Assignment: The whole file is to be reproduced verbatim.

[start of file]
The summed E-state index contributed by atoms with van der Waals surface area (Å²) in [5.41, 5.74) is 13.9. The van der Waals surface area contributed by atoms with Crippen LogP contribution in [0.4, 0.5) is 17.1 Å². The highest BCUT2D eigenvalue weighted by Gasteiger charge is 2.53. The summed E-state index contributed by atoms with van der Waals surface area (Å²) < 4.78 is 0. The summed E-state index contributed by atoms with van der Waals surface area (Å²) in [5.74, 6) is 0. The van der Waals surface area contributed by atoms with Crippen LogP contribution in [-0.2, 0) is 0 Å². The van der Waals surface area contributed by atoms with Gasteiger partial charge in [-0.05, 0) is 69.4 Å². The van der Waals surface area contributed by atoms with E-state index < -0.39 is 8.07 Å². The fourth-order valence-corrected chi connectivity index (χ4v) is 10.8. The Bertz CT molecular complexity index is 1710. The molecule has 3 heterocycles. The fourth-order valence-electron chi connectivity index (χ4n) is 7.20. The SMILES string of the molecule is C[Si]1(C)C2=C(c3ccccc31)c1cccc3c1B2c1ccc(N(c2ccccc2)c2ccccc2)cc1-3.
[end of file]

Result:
The summed E-state index contributed by atoms with van der Waals surface area (Å²) in [5.41, 5.74) is 13.9. The van der Waals surface area contributed by atoms with Crippen LogP contribution in [0.4, 0.5) is 17.1 Å². The highest BCUT2D eigenvalue weighted by Gasteiger charge is 2.53. The summed E-state index contributed by atoms with van der Waals surface area (Å²) < 4.78 is 0. The summed E-state index contributed by atoms with van der Waals surface area (Å²) in [5.74, 6) is 0. The van der Waals surface area contributed by atoms with Crippen LogP contribution in [-0.2, 0) is 0 Å². The van der Waals surface area contributed by atoms with Gasteiger partial charge in [-0.05, 0) is 69.4 Å². The van der Waals surface area contributed by atoms with E-state index < -0.39 is 8.07 Å². The fourth-order valence-corrected chi connectivity index (χ4v) is 10.8. The Bertz CT molecular complexity index is 1710. The molecule has 3 heterocycles. The fourth-order valence-electron chi connectivity index (χ4n) is 7.20. The SMILES string of the molecule is C[Si]1(C)C2=C(c3ccccc31)c1cccc3c1B2c1ccc(N(c2ccccc2)c2ccccc2)cc1-3.